Tuesday, November 28, 2017

Born this day 1628

John Bunyan (1628-1688)
He who runs from God in the morning will scarcely find him the rest of the day. John Bunyan
If you have sinned, do not lie down without repentance; for the want of repentance after one has sinned makes the heart yet harder and harder.-- John Bunyan

In times of affliction we commonly meet with the sweetest experiences of the love of God. John Bunyan

Let us learn like Christians to kiss the rod, and love it.-John Bunyan

Prayer opens the heart to God, and it is the means by which the soul, though empty, is filled by God.-- John Bunyan

Prayer will make a man cease from sin, or sin will entice a man to cease from prayer.-- John Bunyan

Pray often; for prayer is a shield to the soul, a sacrifice to God, and a scourge for Satan. -- John Bunyan

Remember also that this fear of the Lord is His treasure, a choice jewel, given only to favourites, and to those who are greatly beloved.-- John Bunyan

No child of God sins to that degree as to make himself incapable of forgiveness.-- John Bunyan

You can do more than pray, after you have prayed, but you cannot do more than pray until you have prayed.-- John Bunyan

What is God's majesty to a sinful man, but a consuming fire? And what is sinful man in himself, or in his approach to God, but as stubble fully dry. Since the name of God is that by which his nature is expressed, and since He naturally is so glorious and incomprehensible, His name must needs be the object of our fear;and we ought always to have a reverent awe of God upon our hearts at what time soever we think of or hear his name; but most of all when we ourselves do take his Holy and fearful name into our mouths, especially in a religious manner; that is, in preaching, praying, or Holy conference. Make mention then of the name of the Lord at all times with great dread of His majesty on your hearts,and in great soberness and truth. To do otherwise is to profane the name of the Lord, and to take his name in vain.-- John Bunyan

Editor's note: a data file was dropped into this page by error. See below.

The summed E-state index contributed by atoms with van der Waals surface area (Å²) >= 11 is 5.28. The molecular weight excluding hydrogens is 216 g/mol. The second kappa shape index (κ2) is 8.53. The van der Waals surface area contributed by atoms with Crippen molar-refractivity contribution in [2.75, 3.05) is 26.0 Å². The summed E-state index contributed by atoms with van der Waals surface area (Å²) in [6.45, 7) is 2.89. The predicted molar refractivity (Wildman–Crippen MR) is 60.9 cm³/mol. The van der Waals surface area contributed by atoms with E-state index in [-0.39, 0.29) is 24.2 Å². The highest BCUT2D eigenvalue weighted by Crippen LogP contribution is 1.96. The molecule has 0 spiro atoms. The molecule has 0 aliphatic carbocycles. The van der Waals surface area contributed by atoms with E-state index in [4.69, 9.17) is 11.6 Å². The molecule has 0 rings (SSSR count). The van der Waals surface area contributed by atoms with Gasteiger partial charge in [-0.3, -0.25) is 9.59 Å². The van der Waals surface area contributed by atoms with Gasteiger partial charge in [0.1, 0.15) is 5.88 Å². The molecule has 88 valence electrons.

When thou prayest, rather let thy heart be without words than thy words be without heart.- John Bunyan

After this it was noised abroad that Mr. Valiant-for-truth was taken with a summons by the same post as the other, and had this for a token that the summons was true, "That his pitcher was broken at the fountain." Eccl. 12:6. When he understood it, he called for his friends, and told them of it. Then said he, I am going to my Father's; and though with great difficulty I have got hither, yet now I do not repent me of all the trouble I have been at to arrive where I am. My sword I give to him that shall succeed me in my pilgrimage, and my courage and skill to him that can get it. My marks and scars I carry with me, to be a witness for me that I have fought His battles who will now be my rewarder. When the day that he must go hence was come, many accompanied him to the river-side, into which as he went, he said, "Death, where is thy sting?" And as he went down deeper, he said, "Grave, where is thy victory?" 1 Cor. 15:55. So he passed over, and all the trumpets sounded for him on the other side. -- John Bunyan, Pilgrims Progress

Now I saw in my dream, that the highway up which Christian was to go, was fenced on either side with a wall, and that wall was called Salvation. Up this way, therefore did burdened Christian run, but withoug great difficulty, because of the load on his back.
He ran thus till he came at a pace somewhat ascending; and upon that place stood a cross, and a little below, in the bottom, a sepulchre. So I saw in my dream that just as Christian caem up with the cross, his burden loosed from off his shoulders, and fell from off his back, and began to tumble, and so continued to do till it came to the mouth of the sepulchre, where it fell in, and I saw it no more. Pilgrim's Progress

It is easier going out of the way when we are in, than going in when we are out.
John Bunyan, Pilgrim's Progress, Bypath Meadow

Thus say the common people that know him: "A saint abroad, and a devil at home." --John Bunyan (1628-1688) _The Pilgrim's Progress_ [1678], Part I

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